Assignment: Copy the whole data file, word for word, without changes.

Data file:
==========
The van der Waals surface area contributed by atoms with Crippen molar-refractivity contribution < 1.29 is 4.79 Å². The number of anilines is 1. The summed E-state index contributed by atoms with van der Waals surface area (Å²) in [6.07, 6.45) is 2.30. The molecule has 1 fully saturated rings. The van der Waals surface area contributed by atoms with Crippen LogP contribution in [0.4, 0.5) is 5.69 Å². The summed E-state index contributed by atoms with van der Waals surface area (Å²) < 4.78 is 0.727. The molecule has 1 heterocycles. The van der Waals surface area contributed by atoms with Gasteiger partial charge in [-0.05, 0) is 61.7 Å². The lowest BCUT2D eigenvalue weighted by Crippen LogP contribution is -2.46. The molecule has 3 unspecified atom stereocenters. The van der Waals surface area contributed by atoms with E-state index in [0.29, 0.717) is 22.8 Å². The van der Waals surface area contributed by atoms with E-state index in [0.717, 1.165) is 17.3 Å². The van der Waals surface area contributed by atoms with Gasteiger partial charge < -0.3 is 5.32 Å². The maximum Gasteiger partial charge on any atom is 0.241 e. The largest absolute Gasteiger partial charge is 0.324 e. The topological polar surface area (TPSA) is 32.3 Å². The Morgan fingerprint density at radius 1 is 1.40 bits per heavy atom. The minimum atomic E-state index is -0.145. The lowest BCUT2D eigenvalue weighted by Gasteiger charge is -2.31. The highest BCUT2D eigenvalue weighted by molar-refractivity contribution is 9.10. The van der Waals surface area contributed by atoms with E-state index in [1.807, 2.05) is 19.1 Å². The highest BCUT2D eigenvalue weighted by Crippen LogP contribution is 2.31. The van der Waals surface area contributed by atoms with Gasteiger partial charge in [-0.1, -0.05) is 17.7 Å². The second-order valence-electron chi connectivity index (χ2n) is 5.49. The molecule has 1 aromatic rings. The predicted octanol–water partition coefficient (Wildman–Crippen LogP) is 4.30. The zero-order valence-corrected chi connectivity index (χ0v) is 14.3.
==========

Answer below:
The van der Waals surface area contributed by atoms with Crippen molar-refractivity contribution < 1.29 is 4.79 Å². The number of anilines is 1. The summed E-state index contributed by atoms with van der Waals surface area (Å²) in [6.07, 6.45) is 2.30. The molecule has 1 fully saturated rings. The van der Waals surface area contributed by atoms with Crippen LogP contribution in [0.4, 0.5) is 5.69 Å². The summed E-state index contributed by atoms with van der Waals surface area (Å²) < 4.78 is 0.727. The molecule has 1 heterocycles. The van der Waals surface area contributed by atoms with Gasteiger partial charge in [-0.05, 0) is 61.7 Å². The lowest BCUT2D eigenvalue weighted by Crippen LogP contribution is -2.46. The molecule has 3 unspecified atom stereocenters. The van der Waals surface area contributed by atoms with E-state index in [0.29, 0.717) is 22.8 Å². The van der Waals surface area contributed by atoms with E-state index in [0.717, 1.165) is 17.3 Å². The van der Waals surface area contributed by atoms with Gasteiger partial charge < -0.3 is 5.32 Å². The maximum Gasteiger partial charge on any atom is 0.241 e. The largest absolute Gasteiger partial charge is 0.324 e. The topological polar surface area (TPSA) is 32.3 Å². The Morgan fingerprint density at radius 1 is 1.40 bits per heavy atom. The minimum atomic E-state index is -0.145. The lowest BCUT2D eigenvalue weighted by Gasteiger charge is -2.31. The highest BCUT2D eigenvalue weighted by molar-refractivity contribution is 9.10. The van der Waals surface area contributed by atoms with E-state index in [1.807, 2.05) is 19.1 Å². The highest BCUT2D eigenvalue weighted by Crippen LogP contribution is 2.31. The van der Waals surface area contributed by atoms with Gasteiger partial charge in [-0.1, -0.05) is 17.7 Å². The second-order valence-electron chi connectivity index (χ2n) is 5.49. The molecule has 1 aromatic rings. The predicted octanol–water partition coefficient (Wildman–Crippen LogP) is 4.30. The zero-order valence-corrected chi connectivity index (χ0v) is 14.3.